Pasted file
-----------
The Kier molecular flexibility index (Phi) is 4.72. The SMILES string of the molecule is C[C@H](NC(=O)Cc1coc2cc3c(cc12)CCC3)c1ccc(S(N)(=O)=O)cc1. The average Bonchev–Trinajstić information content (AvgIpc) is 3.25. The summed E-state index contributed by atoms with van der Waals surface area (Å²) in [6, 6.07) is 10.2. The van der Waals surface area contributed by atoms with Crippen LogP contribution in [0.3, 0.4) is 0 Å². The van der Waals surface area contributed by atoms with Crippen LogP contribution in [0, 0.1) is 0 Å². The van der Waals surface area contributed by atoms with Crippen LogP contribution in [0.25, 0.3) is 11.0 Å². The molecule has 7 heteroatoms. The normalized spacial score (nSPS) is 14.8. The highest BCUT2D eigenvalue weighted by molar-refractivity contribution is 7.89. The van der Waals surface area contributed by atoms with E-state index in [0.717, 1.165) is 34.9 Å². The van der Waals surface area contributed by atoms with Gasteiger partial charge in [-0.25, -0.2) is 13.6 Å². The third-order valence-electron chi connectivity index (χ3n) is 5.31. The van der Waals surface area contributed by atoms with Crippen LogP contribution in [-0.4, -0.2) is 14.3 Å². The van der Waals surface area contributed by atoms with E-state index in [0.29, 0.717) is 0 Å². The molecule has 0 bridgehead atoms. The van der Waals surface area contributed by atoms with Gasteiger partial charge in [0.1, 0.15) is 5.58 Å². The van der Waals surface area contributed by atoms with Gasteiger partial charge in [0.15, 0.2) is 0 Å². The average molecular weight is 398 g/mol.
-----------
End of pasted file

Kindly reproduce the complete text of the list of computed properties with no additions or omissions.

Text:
The Kier molecular flexibility index (Phi) is 4.72. The SMILES string of the molecule is C[C@H](NC(=O)Cc1coc2cc3c(cc12)CCC3)c1ccc(S(N)(=O)=O)cc1. The average Bonchev–Trinajstić information content (AvgIpc) is 3.25. The summed E-state index contributed by atoms with van der Waals surface area (Å²) in [6, 6.07) is 10.2. The van der Waals surface area contributed by atoms with Crippen LogP contribution in [0.3, 0.4) is 0 Å². The van der Waals surface area contributed by atoms with Crippen LogP contribution in [0, 0.1) is 0 Å². The van der Waals surface area contributed by atoms with Crippen LogP contribution in [0.25, 0.3) is 11.0 Å². The molecule has 7 heteroatoms. The normalized spacial score (nSPS) is 14.8. The highest BCUT2D eigenvalue weighted by molar-refractivity contribution is 7.89. The van der Waals surface area contributed by atoms with E-state index in [0.717, 1.165) is 34.9 Å². The van der Waals surface area contributed by atoms with Gasteiger partial charge in [-0.25, -0.2) is 13.6 Å². The third-order valence-electron chi connectivity index (χ3n) is 5.31. The van der Waals surface area contributed by atoms with Crippen LogP contribution in [-0.4, -0.2) is 14.3 Å². The van der Waals surface area contributed by atoms with E-state index in [0.29, 0.717) is 0 Å². The molecule has 0 bridgehead atoms. The van der Waals surface area contributed by atoms with Gasteiger partial charge in [0.1, 0.15) is 5.58 Å². The van der Waals surface area contributed by atoms with Gasteiger partial charge in [0.15, 0.2) is 0 Å². The average molecular weight is 398 g/mol.